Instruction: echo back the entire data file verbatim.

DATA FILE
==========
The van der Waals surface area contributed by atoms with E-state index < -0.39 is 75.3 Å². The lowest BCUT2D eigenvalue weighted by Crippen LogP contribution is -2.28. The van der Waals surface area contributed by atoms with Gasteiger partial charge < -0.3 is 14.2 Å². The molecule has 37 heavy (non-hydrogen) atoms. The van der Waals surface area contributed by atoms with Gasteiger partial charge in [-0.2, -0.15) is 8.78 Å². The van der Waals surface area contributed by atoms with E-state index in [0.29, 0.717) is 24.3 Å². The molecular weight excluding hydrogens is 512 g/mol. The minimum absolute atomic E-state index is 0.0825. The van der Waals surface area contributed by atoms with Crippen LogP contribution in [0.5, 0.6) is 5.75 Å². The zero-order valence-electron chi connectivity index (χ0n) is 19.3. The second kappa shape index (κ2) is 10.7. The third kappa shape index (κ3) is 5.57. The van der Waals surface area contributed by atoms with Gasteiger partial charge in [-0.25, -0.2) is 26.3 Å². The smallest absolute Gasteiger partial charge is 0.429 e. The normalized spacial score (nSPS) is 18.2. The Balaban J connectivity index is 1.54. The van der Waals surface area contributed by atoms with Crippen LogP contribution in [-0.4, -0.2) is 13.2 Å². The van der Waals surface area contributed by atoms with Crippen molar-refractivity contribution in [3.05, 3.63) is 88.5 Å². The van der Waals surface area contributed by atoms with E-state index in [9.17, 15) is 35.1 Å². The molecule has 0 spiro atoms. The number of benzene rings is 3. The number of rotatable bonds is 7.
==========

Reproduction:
The van der Waals surface area contributed by atoms with E-state index < -0.39 is 75.3 Å². The lowest BCUT2D eigenvalue weighted by Crippen LogP contribution is -2.28. The van der Waals surface area contributed by atoms with Gasteiger partial charge < -0.3 is 14.2 Å². The molecule has 37 heavy (non-hydrogen) atoms. The van der Waals surface area contributed by atoms with Gasteiger partial charge in [-0.2, -0.15) is 8.78 Å². The van der Waals surface area contributed by atoms with E-state index in [0.29, 0.717) is 24.3 Å². The molecular weight excluding hydrogens is 512 g/mol. The minimum absolute atomic E-state index is 0.0825. The van der Waals surface area contributed by atoms with Crippen LogP contribution in [0.5, 0.6) is 5.75 Å². The zero-order valence-electron chi connectivity index (χ0n) is 19.3. The second kappa shape index (κ2) is 10.7. The third kappa shape index (κ3) is 5.57. The van der Waals surface area contributed by atoms with Gasteiger partial charge in [-0.25, -0.2) is 26.3 Å². The smallest absolute Gasteiger partial charge is 0.429 e. The normalized spacial score (nSPS) is 18.2. The Balaban J connectivity index is 1.54. The van der Waals surface area contributed by atoms with Crippen LogP contribution in [-0.4, -0.2) is 13.2 Å². The van der Waals surface area contributed by atoms with Crippen molar-refractivity contribution in [3.05, 3.63) is 88.5 Å². The van der Waals surface area contributed by atoms with E-state index in [9.17, 15) is 35.1 Å². The molecule has 0 spiro atoms. The number of benzene rings is 3. The number of rotatable bonds is 7.